HLD, v. 31, n. 11 (November 2003)
Second Circuit Finds Government Entitled To Equitable Tolling
Of Forfeiture Statute
Plaintiffs Edward and Rosemary Weiss owned and operated BR
Ambulance Services, Inc. (BR). Pursuant to a government investigation that
revealed that between 1990 and 1994, BR improperly billed Medicare for services
that were never provided, Edward pled guilty to making false claims in
violation of 18 U.S.C. � 287. According to the government, Medicare fees paid
to BR totaled $21,510,922, of which approximately 87% were fraudulently
obtained. During the course of its business, BR deposited the fraudulently
obtained funds, along with its legitimate revenue, into its bank accounts. The
commingled funds from these accounts were then used to establish a pension plan
for certain BR employees. In 1998, BR was dissolved as a result of bankruptcy
proceedings and arrangements were made to terminate the pension plan. When the
pension plan's assets were converted to cash, $45,809.81 was distributed to
Edward, $546,477.73 was distributed to Rosemary, and the rest was distributed
to other employees. The government seized Rosemary's and Edward's Individual
Retirement Accounts (IRAs) in 1999, alleging that the funds therein were
derived from mail and/or wire fraud, which are predicate crimes to the money
laundering statute, and were therefore subject to forfeiture under 18 U.S.C. �
981 (a)(1). The district court dismissed the government's complaint, holding
that the action was governed by the one-year statute of limitations in � 984
and therefore the action was time-barred.
The Second Circuit reversed, holding that the district court
should have applied equitable tolling to the limitations period. The appeals
court first noted that "[e]quitable tolling . . . permits courts to extend a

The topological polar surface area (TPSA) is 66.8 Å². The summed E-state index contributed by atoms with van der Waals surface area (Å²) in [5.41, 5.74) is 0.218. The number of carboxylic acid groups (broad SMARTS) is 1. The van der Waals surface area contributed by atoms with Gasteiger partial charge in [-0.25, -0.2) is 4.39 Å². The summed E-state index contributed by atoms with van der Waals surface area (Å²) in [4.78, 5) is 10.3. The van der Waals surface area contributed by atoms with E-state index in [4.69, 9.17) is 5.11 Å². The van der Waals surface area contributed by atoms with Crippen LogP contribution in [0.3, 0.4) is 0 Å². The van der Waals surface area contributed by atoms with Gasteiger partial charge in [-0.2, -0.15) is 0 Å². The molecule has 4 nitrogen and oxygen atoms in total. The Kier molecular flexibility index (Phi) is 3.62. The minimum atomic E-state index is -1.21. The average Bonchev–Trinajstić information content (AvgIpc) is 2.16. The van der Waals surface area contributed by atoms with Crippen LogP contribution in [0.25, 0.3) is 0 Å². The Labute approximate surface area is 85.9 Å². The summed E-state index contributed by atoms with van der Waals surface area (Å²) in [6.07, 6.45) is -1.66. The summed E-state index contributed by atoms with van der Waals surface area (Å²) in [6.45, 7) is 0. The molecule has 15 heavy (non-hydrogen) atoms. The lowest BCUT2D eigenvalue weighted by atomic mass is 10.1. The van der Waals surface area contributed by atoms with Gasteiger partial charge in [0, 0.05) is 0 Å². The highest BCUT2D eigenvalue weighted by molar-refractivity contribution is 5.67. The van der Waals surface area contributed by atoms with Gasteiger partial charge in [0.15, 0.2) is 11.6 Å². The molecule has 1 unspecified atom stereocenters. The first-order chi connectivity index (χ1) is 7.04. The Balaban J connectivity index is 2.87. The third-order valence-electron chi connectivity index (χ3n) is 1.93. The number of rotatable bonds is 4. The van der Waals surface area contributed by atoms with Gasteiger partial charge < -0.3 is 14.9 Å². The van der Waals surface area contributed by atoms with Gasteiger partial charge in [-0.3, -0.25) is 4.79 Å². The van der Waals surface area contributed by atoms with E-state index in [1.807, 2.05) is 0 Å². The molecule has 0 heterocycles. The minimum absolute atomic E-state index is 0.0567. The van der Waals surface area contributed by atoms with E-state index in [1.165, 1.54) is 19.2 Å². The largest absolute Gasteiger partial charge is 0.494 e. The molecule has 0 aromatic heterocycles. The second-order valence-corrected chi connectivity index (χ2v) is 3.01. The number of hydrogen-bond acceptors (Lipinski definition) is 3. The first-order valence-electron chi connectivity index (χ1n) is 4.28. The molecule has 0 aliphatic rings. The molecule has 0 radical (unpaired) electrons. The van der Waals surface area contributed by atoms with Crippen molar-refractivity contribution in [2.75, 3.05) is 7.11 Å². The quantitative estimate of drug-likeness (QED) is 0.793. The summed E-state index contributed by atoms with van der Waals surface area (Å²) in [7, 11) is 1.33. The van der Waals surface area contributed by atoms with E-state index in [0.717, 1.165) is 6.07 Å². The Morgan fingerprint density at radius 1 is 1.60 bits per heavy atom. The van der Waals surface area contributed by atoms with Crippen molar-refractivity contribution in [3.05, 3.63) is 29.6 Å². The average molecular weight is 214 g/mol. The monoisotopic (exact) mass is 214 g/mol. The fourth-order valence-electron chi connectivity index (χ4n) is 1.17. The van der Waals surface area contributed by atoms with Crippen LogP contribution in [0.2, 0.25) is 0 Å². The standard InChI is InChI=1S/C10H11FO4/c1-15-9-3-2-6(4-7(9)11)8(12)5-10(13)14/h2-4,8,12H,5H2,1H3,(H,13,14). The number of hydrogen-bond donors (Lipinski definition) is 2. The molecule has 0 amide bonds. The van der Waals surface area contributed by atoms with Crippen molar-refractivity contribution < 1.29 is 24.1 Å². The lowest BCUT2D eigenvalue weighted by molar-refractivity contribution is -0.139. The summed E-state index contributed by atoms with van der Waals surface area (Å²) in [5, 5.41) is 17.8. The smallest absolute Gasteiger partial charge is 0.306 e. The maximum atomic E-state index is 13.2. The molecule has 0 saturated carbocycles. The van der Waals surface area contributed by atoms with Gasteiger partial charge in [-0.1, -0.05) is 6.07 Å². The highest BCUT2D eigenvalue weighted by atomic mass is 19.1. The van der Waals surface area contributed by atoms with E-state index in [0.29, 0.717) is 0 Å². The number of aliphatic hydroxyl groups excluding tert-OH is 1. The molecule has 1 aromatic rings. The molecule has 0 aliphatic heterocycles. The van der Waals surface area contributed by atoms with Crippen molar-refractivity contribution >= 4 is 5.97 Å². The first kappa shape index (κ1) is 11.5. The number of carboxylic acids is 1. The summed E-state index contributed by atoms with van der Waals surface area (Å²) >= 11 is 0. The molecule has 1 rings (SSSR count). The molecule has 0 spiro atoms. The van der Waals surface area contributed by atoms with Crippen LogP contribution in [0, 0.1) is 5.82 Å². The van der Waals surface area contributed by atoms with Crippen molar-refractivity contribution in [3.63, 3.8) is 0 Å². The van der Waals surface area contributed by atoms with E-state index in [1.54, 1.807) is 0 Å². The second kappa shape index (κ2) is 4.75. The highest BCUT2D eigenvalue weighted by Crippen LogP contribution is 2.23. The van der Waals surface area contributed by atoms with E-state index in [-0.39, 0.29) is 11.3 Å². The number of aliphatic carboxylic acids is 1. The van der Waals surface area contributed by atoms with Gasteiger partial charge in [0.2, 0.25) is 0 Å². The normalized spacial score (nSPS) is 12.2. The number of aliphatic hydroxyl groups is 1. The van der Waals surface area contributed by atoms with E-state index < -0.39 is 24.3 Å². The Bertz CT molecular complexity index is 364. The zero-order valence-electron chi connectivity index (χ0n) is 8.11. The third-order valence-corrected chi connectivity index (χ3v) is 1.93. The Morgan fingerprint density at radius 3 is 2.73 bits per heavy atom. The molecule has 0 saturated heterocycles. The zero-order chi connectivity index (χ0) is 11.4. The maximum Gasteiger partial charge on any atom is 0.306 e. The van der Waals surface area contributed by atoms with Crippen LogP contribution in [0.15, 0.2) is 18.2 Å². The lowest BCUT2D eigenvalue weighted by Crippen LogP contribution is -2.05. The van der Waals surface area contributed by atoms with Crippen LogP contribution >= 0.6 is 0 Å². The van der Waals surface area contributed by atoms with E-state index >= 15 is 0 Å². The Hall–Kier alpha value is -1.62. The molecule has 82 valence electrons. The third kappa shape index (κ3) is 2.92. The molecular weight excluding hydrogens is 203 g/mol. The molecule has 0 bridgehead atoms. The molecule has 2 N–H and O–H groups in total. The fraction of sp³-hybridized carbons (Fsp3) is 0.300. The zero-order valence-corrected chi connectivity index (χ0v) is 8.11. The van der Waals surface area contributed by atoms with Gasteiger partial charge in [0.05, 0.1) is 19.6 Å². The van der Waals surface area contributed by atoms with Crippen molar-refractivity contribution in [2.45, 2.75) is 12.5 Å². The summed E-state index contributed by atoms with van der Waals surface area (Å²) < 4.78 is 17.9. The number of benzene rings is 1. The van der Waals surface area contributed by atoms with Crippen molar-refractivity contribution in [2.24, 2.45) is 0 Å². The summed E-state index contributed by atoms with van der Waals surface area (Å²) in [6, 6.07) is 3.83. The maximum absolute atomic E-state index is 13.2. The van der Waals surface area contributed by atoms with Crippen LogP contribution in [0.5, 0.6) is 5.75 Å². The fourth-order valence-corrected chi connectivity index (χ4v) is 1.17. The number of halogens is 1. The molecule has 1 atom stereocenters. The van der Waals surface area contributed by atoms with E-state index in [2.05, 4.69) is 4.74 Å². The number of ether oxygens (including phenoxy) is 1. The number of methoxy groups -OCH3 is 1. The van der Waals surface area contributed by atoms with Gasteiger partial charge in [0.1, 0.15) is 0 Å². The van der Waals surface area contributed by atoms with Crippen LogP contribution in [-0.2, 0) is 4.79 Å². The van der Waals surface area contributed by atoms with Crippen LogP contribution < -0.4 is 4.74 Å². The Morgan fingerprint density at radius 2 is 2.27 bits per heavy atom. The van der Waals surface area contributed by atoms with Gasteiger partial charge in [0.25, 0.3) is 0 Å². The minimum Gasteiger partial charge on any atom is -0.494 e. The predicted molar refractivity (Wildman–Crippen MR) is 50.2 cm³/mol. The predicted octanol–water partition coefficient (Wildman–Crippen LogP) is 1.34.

statute of limitations on a case-by-case basis to prevent inequity," Chao v.
Russell P. Le Frois Builder, Inc., 291 F.3d 219 (2d Cir. 2002).
Under the Employee Retirement Income Security Act's (ERISA's)
anti-alienation provision, pension benefits or funds may not be "assigned or
alienated" while being held by the plan administrator, the court noted. Thus,
the government could not have made its forfeiture claim until the BR pension
funds were distributed to the beneficiaries. The appeals court found that "it
would be inequitable to bar the government from proceeding against the funds in
this suit simply because the claimants invested their ill-gotten gains in a
pension plan." The appeals court theorized that, "an enterprising wrongdoer
could invest his proceeds in a pension plan, thereby starting the statute of
limitations clock and ERISA would then safeguard the criminal proceeds until
the forfeiture statute of limitations had run."
Thus, the appeals court held that, assuming the government is
able to prove that BR's deposits into the plan constituted money laundering,
equitable tolling is "available and appropriate."
United States v. All Funds Distributed to or on Behalf of
Edward Weiss, No. 01-6232 (2d Cir. Sept. 17, 2003).